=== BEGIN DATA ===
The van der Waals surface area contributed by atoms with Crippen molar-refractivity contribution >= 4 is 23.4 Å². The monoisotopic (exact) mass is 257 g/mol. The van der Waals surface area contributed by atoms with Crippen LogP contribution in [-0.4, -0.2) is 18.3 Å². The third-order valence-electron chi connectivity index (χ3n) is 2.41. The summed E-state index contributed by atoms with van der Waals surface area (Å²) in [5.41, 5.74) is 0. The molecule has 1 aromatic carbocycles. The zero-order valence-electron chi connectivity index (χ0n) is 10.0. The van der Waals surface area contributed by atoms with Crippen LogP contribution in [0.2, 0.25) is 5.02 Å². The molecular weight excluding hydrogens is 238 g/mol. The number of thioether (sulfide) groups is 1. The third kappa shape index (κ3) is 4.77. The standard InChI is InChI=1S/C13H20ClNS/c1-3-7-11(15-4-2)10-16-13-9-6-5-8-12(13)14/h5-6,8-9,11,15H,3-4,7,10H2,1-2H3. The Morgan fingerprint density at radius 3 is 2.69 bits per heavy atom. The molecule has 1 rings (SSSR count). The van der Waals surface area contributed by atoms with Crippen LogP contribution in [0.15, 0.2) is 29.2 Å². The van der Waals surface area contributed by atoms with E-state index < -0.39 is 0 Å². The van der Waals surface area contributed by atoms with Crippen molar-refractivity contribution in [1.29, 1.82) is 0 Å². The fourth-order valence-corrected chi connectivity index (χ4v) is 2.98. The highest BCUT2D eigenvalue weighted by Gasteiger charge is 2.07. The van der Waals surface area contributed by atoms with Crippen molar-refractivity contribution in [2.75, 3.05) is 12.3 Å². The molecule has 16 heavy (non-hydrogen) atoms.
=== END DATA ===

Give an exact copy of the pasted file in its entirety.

The van der Waals surface area contributed by atoms with Crippen molar-refractivity contribution >= 4 is 23.4 Å². The monoisotopic (exact) mass is 257 g/mol. The van der Waals surface area contributed by atoms with Crippen LogP contribution in [-0.4, -0.2) is 18.3 Å². The third-order valence-electron chi connectivity index (χ3n) is 2.41. The summed E-state index contributed by atoms with van der Waals surface area (Å²) in [5.41, 5.74) is 0. The molecule has 1 aromatic carbocycles. The zero-order valence-electron chi connectivity index (χ0n) is 10.0. The van der Waals surface area contributed by atoms with Crippen LogP contribution in [0.2, 0.25) is 5.02 Å². The molecular weight excluding hydrogens is 238 g/mol. The number of thioether (sulfide) groups is 1. The third kappa shape index (κ3) is 4.77. The standard InChI is InChI=1S/C13H20ClNS/c1-3-7-11(15-4-2)10-16-13-9-6-5-8-12(13)14/h5-6,8-9,11,15H,3-4,7,10H2,1-2H3. The Morgan fingerprint density at radius 3 is 2.69 bits per heavy atom. The molecule has 1 rings (SSSR count). The van der Waals surface area contributed by atoms with Crippen LogP contribution in [0.15, 0.2) is 29.2 Å². The van der Waals surface area contributed by atoms with E-state index < -0.39 is 0 Å². The van der Waals surface area contributed by atoms with Crippen molar-refractivity contribution in [1.29, 1.82) is 0 Å². The fourth-order valence-corrected chi connectivity index (χ4v) is 2.98. The highest BCUT2D eigenvalue weighted by Gasteiger charge is 2.07. The van der Waals surface area contributed by atoms with Crippen molar-refractivity contribution in [2.75, 3.05) is 12.3 Å². The molecule has 16 heavy (non-hydrogen) atoms.